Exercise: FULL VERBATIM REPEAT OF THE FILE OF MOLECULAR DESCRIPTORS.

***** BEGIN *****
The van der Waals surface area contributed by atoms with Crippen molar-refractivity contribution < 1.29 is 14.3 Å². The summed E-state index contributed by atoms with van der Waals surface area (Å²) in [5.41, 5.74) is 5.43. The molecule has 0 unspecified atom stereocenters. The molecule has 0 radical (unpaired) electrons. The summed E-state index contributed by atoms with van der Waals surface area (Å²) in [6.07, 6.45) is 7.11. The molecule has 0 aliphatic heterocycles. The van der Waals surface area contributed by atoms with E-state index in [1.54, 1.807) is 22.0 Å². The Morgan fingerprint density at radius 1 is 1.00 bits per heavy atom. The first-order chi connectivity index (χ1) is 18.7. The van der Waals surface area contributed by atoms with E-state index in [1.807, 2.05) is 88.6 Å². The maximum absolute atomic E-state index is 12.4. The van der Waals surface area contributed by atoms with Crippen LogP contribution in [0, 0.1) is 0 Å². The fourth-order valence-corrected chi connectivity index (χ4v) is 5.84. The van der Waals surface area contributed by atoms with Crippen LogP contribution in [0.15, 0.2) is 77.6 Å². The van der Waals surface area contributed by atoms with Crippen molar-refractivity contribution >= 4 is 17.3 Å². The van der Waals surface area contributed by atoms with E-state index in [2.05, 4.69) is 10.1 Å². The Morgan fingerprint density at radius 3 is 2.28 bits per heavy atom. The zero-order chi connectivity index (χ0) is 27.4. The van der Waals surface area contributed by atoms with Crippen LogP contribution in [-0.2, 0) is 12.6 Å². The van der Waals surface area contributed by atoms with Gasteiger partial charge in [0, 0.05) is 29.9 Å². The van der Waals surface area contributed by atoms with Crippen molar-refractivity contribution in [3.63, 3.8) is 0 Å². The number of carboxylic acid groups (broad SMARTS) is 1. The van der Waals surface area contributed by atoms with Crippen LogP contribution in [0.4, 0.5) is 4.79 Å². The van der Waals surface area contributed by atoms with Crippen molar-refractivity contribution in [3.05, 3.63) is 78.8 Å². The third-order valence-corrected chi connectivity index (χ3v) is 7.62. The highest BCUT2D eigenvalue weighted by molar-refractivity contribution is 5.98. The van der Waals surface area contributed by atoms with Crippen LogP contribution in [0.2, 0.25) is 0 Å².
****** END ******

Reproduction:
The van der Waals surface area contributed by atoms with Crippen molar-refractivity contribution < 1.29 is 14.3 Å². The summed E-state index contributed by atoms with van der Waals surface area (Å²) in [5.41, 5.74) is 5.43. The molecule has 0 unspecified atom stereocenters. The molecule has 0 radical (unpaired) electrons. The summed E-state index contributed by atoms with van der Waals surface area (Å²) in [6.07, 6.45) is 7.11. The molecule has 0 aliphatic heterocycles. The van der Waals surface area contributed by atoms with E-state index in [1.54, 1.807) is 22.0 Å². The Morgan fingerprint density at radius 1 is 1.00 bits per heavy atom. The first-order chi connectivity index (χ1) is 18.7. The van der Waals surface area contributed by atoms with E-state index in [1.807, 2.05) is 88.6 Å². The maximum absolute atomic E-state index is 12.4. The van der Waals surface area contributed by atoms with Crippen LogP contribution in [0, 0.1) is 0 Å². The fourth-order valence-corrected chi connectivity index (χ4v) is 5.84. The van der Waals surface area contributed by atoms with Crippen LogP contribution in [0.15, 0.2) is 77.6 Å². The van der Waals surface area contributed by atoms with Crippen molar-refractivity contribution >= 4 is 17.3 Å². The van der Waals surface area contributed by atoms with E-state index in [2.05, 4.69) is 10.1 Å². The Morgan fingerprint density at radius 3 is 2.28 bits per heavy atom. The zero-order chi connectivity index (χ0) is 27.4. The van der Waals surface area contributed by atoms with Crippen LogP contribution in [-0.2, 0) is 12.6 Å². The van der Waals surface area contributed by atoms with Gasteiger partial charge in [0, 0.05) is 29.9 Å². The van der Waals surface area contributed by atoms with Crippen molar-refractivity contribution in [3.63, 3.8) is 0 Å². The number of carboxylic acid groups (broad SMARTS) is 1. The van der Waals surface area contributed by atoms with Crippen LogP contribution in [0.4, 0.5) is 4.79 Å². The van der Waals surface area contributed by atoms with Crippen molar-refractivity contribution in [3.05, 3.63) is 78.8 Å². The third-order valence-corrected chi connectivity index (χ3v) is 7.62. The highest BCUT2D eigenvalue weighted by molar-refractivity contribution is 5.98. The van der Waals surface area contributed by atoms with Crippen LogP contribution in [0.2, 0.25) is 0 Å².